Monday, December 12, 2016
Ending an 8/10 fibro pain flare
If I include yesterday: I endured a pain flare
for 11 days
in a gradual manner, due to the current fiscal policy of my household. If J doesn't agree with my going to my pain doc at Novena — to get an IV jab to end a pain flare as soon as possible — it means I cannot get it even I use my bank account for it. It costs around $400 for four meds in total: Fentanyl, morphine, paracoxib; and Zofran to offset the headaches and nausea that are side effects of these analgesic meds.
I was advised instead to rest, because I didn't need to rush anywhere, not even to the toilet. I did stay in bed for most of the 11 days. No, I did not get a urinary infection.
The only other thing I was advised by the CGH pain doc when a situation like this happens, was to just take an extra dose of oral oxycodone (5mg): out of the same prescribed number of capsules. Which means I would have to skip doses along the way to make up for the extras I took. Because of the severity of the pain I had, it is not a sustainable option anymore; I simply cannot make up for all the extras I had to take, to get by the past week and a half. No, the public hospital folks could not offer me any injectible pain relief options. I will try to bring forward my next appointment with the public healthcare doctor if possible. If not, I am doomed to go back to the private healthcare sector for help that government-subsidised hospitals will not offer.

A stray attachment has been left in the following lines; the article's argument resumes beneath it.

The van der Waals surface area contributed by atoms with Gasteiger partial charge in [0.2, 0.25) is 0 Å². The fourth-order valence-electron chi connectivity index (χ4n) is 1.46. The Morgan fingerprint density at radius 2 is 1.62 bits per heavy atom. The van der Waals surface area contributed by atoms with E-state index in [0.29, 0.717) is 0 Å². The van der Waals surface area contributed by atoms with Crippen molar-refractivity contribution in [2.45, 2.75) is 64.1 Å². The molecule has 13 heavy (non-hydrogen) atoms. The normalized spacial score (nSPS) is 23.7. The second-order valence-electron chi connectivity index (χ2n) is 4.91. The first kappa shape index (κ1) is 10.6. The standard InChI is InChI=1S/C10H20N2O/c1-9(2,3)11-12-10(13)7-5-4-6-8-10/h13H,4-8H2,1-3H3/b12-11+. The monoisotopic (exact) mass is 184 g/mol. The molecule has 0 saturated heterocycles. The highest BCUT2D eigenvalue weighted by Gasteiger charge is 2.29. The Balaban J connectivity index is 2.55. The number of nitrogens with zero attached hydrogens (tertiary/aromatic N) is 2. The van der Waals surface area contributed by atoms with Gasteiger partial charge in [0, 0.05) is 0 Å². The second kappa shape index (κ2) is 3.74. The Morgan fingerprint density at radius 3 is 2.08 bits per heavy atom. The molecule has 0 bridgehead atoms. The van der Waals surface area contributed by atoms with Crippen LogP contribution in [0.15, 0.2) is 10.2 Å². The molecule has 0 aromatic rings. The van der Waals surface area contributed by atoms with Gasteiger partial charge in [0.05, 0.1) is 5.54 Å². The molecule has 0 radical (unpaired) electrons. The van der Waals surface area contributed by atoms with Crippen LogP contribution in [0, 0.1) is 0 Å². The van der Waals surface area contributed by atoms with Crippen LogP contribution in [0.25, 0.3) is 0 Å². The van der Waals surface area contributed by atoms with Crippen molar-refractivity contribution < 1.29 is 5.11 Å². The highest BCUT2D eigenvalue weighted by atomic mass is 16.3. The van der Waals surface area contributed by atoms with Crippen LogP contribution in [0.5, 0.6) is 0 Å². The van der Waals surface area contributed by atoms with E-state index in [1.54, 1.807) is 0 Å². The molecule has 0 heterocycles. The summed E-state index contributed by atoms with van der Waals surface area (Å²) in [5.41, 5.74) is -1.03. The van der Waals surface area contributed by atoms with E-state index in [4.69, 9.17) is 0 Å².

The last time I had this same long, drawn-out pain flare, was for 10 days when I was still in CGH. My pain management team of nurses could really emphathise with how deep the pain went, but could only tell me to rest and take my oral meds, do deep breathing — that's all. It was an exhausting ordeal, even when at that time I had nurses to help me. This time I was on my own in the weekday mornings and afternoons.